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Monday, June 26, 2017

“Democracy has been suspended here”: Where? Who Said It?

By Nicholas Stix

That was foreign media activist Phil Gunson to Duranty-Blair laureate Jim Sciutto on CNN at around 5 p.m. today, about Venezuela.

Gunson said that the Venezuelan prisons are “hellholes,” with the torture of prisoners. He quoted one woman as saying that she’d kill herself, before she’d go back to a Venezuelan prison.

In other words, they’re not the felons’ paradises that American.

Gunson gave no context to the woman’s hyperbole. What had she been in for? In how much danger was she of being sent back?

All over the world, women get huge affirmative action advantages in the criminal law, in practice, such that they practically have to commit genocide, before being sent to prison.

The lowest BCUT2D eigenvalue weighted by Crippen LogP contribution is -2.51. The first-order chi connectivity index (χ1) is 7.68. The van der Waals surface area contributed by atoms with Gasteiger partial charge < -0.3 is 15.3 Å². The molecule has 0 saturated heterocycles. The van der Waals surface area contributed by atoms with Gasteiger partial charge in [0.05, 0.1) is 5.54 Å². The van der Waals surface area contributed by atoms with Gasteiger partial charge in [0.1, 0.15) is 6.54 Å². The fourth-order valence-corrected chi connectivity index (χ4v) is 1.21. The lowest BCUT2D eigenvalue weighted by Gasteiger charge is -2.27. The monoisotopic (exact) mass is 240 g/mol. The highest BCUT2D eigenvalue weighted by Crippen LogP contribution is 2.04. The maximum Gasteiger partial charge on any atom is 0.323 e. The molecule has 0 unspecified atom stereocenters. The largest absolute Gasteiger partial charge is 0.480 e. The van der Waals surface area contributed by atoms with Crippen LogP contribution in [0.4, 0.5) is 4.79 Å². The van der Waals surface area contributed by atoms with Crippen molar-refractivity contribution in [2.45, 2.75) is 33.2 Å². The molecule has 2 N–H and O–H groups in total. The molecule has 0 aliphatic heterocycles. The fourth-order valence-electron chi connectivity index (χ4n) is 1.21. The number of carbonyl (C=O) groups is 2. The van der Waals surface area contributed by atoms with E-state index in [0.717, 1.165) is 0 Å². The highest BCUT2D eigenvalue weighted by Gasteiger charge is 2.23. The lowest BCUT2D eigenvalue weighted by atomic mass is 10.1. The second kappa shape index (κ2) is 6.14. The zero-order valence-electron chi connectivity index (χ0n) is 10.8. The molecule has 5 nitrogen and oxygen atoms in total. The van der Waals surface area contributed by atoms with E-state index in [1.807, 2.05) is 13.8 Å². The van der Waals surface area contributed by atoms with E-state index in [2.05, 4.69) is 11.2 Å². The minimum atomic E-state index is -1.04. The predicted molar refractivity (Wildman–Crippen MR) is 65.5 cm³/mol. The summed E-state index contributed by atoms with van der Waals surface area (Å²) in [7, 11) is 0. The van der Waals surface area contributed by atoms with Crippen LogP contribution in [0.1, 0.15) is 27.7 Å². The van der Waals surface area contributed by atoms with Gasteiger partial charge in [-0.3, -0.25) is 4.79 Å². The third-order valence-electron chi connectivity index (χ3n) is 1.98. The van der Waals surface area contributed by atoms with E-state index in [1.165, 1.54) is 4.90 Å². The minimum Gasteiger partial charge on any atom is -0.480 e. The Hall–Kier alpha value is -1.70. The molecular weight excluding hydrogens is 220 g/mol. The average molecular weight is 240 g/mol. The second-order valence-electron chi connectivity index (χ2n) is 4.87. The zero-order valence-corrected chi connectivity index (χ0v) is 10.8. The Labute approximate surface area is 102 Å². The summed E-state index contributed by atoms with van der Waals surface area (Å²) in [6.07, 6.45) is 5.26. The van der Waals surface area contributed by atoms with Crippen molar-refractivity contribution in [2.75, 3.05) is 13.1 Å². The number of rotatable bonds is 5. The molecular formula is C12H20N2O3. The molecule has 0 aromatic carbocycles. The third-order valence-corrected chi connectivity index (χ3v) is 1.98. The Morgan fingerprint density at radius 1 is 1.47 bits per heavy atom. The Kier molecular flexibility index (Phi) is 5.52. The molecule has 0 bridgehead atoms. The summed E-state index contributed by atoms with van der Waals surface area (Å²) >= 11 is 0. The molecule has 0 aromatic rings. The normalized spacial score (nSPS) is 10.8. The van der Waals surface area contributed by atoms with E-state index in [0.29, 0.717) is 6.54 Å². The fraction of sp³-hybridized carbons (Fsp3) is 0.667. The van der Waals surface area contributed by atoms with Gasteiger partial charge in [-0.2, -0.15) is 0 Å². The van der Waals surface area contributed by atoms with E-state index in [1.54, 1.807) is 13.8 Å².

Sciutto: “Do the demonstrators have any chance of bringing down this government?”

I couldn’t hear Gunson’s response, but why would that be Sciutto’s automatic question? Haven’t we already seen this picture, in the Mideast. It was called the “Arab Spring.”

Democracy hasn’t been “suspended” in Venezuela, because it either never existed (in the form Americans mean), or it did so a long ago.

There was no “democracy” under dictator Hugo Chavez, but CNN didn’t talk about it being “suspended,” or ask how he could be brought down. Ah, but prisoners are being “tortured.”

I guarantee you that Chavez treated prisoners as badly or worse than the present regime does.

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